No, it wasn’t. Not even close.
The game maybe was better, but the atmosphere wasn’t close.
At the spring game, the 20,000 or so fans can sit where they please, many in seats out of their regular-season tax bracket.
But imagine being one of the lucky 25-percentile and getting parked in the upper deck for the season opener to welcome back the defending champions.
They were so scattered about you had to squint to pick them up. Little slithers of four or five fans to a slit. They didn’t have anybody to turn around to and hug after a big play.
It looked empty, sounded hollow.
Again, LSU tried everything. It appeared they used the SEC-approved option to pump in crowd noise early, although the regulations apparently limit this to a crowd murmur.
Haven’t confirmed this, but it appeared game officials gave up on the “electronic murmur” after the first quarter. It was an insult to Tiger Stadium’s earthquake tradition.
Will it get better? It’s possible things will ease up and maybe crowd sizes can increase, maybe even with some token tailgating.
But apparently many saw this coming — perhaps it was the “come for the tailgate, maybe stay for the game” crowd.
Yet more than half of LSU’s season ticket holders used the “opt out” option for this year.
Of the select few you wonder if they’ll be back now that they’ve seen the reality.
The cardboard cut-out fans, I presume, are in for the long haul, win or lose. At least they’re an oddity, although they didn’t appear to have much effect on the homefield advantage even with seats right behind the Bulldogs’ bench.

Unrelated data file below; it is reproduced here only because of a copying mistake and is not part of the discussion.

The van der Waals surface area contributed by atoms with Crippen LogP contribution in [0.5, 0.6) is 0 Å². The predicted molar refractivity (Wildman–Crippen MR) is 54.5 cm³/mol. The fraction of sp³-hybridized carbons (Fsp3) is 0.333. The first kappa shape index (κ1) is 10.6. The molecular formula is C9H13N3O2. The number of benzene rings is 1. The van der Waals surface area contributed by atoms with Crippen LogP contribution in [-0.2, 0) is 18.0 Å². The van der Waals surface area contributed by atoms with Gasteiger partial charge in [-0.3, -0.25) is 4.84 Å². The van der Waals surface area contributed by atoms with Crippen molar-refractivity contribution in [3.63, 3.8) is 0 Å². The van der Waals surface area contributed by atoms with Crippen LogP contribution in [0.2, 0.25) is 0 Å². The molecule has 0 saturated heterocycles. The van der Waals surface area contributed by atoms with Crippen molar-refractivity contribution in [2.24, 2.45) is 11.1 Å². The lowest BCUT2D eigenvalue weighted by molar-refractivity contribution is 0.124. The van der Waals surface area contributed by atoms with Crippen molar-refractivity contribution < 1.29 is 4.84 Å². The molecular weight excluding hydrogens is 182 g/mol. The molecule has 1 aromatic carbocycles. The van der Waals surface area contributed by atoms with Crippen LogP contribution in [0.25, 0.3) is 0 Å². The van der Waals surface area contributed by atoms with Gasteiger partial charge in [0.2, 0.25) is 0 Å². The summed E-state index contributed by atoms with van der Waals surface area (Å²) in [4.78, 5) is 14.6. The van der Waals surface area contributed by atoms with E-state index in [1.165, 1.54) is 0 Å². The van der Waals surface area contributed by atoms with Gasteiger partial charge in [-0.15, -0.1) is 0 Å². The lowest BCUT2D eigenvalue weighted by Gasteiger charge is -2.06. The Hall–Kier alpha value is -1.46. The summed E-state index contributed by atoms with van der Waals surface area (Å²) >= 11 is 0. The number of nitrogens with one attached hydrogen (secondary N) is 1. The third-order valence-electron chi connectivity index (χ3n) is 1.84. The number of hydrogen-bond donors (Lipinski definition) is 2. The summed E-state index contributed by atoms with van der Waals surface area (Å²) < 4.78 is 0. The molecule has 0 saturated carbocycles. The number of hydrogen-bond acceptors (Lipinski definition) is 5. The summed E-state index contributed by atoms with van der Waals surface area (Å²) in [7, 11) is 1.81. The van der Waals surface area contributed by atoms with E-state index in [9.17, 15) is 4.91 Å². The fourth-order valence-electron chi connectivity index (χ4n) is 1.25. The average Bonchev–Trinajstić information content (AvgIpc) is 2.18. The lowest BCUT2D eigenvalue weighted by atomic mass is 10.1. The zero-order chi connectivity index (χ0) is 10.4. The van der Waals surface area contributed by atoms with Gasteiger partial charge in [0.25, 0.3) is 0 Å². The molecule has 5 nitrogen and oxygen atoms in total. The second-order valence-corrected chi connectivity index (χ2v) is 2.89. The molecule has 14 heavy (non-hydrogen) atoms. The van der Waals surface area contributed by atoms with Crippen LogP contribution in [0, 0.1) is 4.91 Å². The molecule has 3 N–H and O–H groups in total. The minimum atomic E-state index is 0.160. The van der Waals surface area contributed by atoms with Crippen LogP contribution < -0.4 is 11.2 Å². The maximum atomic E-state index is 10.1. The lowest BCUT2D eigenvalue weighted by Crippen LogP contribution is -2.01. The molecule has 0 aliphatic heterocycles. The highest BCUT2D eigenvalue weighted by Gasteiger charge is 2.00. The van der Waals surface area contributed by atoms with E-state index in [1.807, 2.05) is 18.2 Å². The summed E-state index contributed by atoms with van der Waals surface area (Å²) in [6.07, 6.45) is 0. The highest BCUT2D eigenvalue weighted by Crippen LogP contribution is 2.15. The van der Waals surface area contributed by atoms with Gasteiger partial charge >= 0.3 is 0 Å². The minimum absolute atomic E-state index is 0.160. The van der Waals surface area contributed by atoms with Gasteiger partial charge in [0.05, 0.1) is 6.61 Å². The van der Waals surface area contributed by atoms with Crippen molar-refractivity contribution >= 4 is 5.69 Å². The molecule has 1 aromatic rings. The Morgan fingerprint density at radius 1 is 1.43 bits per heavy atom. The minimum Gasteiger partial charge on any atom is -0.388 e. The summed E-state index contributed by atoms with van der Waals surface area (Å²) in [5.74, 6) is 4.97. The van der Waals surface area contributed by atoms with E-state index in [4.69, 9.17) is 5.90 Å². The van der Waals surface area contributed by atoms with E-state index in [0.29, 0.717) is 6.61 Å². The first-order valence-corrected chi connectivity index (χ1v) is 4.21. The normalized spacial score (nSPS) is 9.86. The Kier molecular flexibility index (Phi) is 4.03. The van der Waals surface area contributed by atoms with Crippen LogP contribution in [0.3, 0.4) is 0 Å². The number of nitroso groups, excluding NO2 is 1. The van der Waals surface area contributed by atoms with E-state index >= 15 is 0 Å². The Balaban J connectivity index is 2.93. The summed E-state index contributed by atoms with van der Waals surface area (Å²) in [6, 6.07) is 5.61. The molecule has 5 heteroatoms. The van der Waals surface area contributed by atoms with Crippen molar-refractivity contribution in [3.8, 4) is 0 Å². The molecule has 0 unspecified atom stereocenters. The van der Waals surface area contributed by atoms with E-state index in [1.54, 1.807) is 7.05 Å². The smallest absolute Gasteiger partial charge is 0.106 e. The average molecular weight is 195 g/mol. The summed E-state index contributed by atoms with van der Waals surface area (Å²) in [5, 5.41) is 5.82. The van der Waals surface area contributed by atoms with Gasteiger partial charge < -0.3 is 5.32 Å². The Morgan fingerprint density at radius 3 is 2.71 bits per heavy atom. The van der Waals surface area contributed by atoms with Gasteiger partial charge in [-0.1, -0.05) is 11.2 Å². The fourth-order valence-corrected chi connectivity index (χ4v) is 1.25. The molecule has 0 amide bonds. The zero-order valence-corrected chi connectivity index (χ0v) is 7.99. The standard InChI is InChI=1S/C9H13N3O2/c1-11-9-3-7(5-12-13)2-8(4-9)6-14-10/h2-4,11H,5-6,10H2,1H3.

“I haven’t quite gotten the hang of cutout people in the stands,” State coach Mike Leach said Monday. “That’s an episode of Twilight Zone ... it’s almost haunted houses meet science fiction.
“Now all of a sudden we have these people frozen in time sitting there in the stadium with enthusiastic expressions on their face ... but they can’t move.
“Some of those fake people have way better sets than the other ones. I want to be one of those fake people on the 50-yard line ... Live clean, live smart and maybe you become a fake person and you’ll get good seats at the LSU game.”
“That’s a little surreal, the fake people in the stands.”
The whole thing was surreal.
“Bring our own energy” has replaced “Next man up” as the most predictable cliché to come out the varsity’s mouth.
Good luck with that.
And it won’t get any easier.
The Tigers will now hit the road and head to Vanderbilt, which has decided that no fans will be allowed in its cozy stadium. Curious decision, for sure, but to be fair, zero is about 25-percent of what Vanderbilt draws without a pandemic.
But at least the season, such that is, will go on. That’s a good thing.
Sad, but it’s the best we’re going to do for this year.
One of the non-excuses bandied about following the Tigers’ season-opening debacle was the inordinate number of key young LSU players who were getting their first-ever experience in Tiger Stadium.
But I’ve got news for them. They still haven’t experienced Tiger Stadium, not the real one. And they’ll probably have to stick around for at least one more year if they want that experience.